Water bottles to the narrow shelf behind the bench, a couple of fast laps of the narrow, claustrophobic Olympic rink, so much smaller than Icy O’Briens and with almost non-existent lines. Just as you finish shooting pucks at Stoney the goalie and gently tap all 20 pucks back to the bench, the rain starts in earnest and suddenly you can’t hear the final instructions because of the noise on the tin roof. The captain, Big Cat, shouts: ‘Kees on three. One … two … three!‘

‘KEES!

The crowd is tiny, maybe the occasional partner, family member or two, plus a couple of curious general skaters who have stuck around to see genuine hockey in Melbourne’s last remaining 1970s rink, a long half world away from the true hockey nations of the world.

Oakleigh action. Rain outside.

Oakleigh action. Rain outside. (Pic: Kat Pullin’s dad)

The puck drops and we go at it.

The game is fast and played in good spirit, both teams getting chances but with strong defences mostly choking breakaways and keeping attacks wide. Tommi in net for the Apaches, and Stoney standing on his head for us, as the heavy rain continues to drive hard and loud into the tin above, and sometimes through the roof, dripping onto our bench, and you wonder if this is going to turn into a famous Oakleigh pea-souper.

The Apaches seem to have only two or three players on the bench, while we have three full lines as well as five D. They get the first goal but we get one back and then another, and start to edge further in front.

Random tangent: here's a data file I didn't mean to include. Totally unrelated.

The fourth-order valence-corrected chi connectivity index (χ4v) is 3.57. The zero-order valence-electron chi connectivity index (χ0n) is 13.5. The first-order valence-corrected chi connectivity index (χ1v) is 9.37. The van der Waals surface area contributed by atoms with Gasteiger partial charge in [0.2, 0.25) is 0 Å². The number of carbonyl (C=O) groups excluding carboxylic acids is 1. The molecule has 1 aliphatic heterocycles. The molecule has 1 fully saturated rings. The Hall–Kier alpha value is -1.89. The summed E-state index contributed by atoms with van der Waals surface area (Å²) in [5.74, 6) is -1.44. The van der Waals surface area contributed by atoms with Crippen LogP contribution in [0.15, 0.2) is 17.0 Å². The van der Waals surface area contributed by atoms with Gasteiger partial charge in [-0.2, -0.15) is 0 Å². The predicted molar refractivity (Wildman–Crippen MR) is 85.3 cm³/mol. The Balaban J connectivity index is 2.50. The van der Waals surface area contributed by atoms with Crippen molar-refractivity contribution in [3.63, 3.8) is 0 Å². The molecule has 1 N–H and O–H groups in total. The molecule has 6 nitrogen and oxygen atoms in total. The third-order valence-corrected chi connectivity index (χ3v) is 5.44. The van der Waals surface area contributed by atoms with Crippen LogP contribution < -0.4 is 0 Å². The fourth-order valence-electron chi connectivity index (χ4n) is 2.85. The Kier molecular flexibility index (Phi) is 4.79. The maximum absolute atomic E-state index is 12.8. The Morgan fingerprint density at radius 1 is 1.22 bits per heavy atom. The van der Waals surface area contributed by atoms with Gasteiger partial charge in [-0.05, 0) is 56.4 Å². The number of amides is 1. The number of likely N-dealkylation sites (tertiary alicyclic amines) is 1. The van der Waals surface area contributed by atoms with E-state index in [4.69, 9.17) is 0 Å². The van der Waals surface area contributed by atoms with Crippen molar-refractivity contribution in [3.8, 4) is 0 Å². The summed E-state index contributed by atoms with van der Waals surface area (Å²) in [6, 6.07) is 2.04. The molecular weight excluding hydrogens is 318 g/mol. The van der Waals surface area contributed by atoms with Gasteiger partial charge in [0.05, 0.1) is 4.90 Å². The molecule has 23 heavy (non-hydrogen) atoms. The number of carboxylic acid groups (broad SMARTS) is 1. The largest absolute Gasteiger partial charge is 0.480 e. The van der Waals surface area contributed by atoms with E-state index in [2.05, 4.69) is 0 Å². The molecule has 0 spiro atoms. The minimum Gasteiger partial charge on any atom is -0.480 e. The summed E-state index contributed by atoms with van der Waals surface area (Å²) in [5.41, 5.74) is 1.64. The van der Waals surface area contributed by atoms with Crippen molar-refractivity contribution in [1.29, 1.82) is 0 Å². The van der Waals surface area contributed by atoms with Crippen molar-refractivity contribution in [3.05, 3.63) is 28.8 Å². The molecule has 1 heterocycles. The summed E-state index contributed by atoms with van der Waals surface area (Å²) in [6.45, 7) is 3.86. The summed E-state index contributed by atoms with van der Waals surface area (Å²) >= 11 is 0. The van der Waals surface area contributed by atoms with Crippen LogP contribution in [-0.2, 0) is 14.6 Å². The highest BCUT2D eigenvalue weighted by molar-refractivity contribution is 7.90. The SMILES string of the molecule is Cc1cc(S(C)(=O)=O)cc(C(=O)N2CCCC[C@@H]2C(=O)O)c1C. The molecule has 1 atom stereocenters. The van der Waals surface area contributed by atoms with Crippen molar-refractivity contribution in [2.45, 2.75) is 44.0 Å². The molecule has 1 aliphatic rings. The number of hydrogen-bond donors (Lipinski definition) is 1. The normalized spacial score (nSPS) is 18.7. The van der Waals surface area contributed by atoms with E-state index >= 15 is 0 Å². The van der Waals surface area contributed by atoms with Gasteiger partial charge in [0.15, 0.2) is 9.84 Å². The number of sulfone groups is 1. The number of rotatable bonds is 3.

Kees v Apaches.

‘Kees v Apaches. (Pic: Kat Pullin’s dad)

 

Kat defending. (Pic: her dad)

Kat defending. (Pic: her dad)

 

Some hack heads up ice.

Some hack heads up ice. (Pic: Kat Pullin’s dad)

In the end, we win, and we’re NHL happy but actually it’s a grading game and the start of summer and the Apaches have beaten us too many times for us to get cocky about managing to snag a win.

We do the handshakes, thank the refs, circle around to thank the coaches. We leave the ice, thank the hockey Gods that you’re allowed to have a beer in the change-rooms at good old Oakleigh, take advantage of that miracle as we get changed, then finish the beers outside, four or five Cherokees huddled in the doorway as the rain continues to fall but less so than during the game. We nod or yell goodbyes to various Braves players from both teams as they scuttle through the puddles to their vehicles, the few of us who are left shooting the shit about nothing in particular before we finally drift to our cars.

The post-game glow.

The post-game glow. (Pic: Nicko)

The long drive back to town has good music, and play-by-play breakdowns of the action, as we dissect the game and our form.